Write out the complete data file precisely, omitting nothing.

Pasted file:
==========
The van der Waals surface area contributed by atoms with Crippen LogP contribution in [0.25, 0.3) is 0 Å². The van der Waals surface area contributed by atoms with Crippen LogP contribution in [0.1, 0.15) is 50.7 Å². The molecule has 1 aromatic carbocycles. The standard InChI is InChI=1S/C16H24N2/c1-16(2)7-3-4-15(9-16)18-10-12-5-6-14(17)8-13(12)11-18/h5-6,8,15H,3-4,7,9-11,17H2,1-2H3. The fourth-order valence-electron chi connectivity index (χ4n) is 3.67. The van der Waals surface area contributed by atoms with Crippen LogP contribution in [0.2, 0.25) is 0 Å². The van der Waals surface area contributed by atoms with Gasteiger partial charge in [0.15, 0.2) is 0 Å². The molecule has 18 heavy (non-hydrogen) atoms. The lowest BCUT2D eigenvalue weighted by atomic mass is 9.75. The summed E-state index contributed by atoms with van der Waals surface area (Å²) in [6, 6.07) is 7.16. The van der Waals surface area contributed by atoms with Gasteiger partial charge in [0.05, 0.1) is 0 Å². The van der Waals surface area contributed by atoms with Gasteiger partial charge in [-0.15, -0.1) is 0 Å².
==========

The van der Waals surface area contributed by atoms with Crippen LogP contribution in [0.25, 0.3) is 0 Å². The van der Waals surface area contributed by atoms with Crippen LogP contribution in [0.1, 0.15) is 50.7 Å². The molecule has 1 aromatic carbocycles. The standard InChI is InChI=1S/C16H24N2/c1-16(2)7-3-4-15(9-16)18-10-12-5-6-14(17)8-13(12)11-18/h5-6,8,15H,3-4,7,9-11,17H2,1-2H3. The fourth-order valence-electron chi connectivity index (χ4n) is 3.67. The van der Waals surface area contributed by atoms with Crippen LogP contribution in [0.2, 0.25) is 0 Å². The van der Waals surface area contributed by atoms with Gasteiger partial charge in [0.15, 0.2) is 0 Å². The molecule has 18 heavy (non-hydrogen) atoms. The lowest BCUT2D eigenvalue weighted by atomic mass is 9.75. The summed E-state index contributed by atoms with van der Waals surface area (Å²) in [6, 6.07) is 7.16. The van der Waals surface area contributed by atoms with Gasteiger partial charge in [0.05, 0.1) is 0 Å². The van der Waals surface area contributed by atoms with Gasteiger partial charge in [-0.15, -0.1) is 0 Å².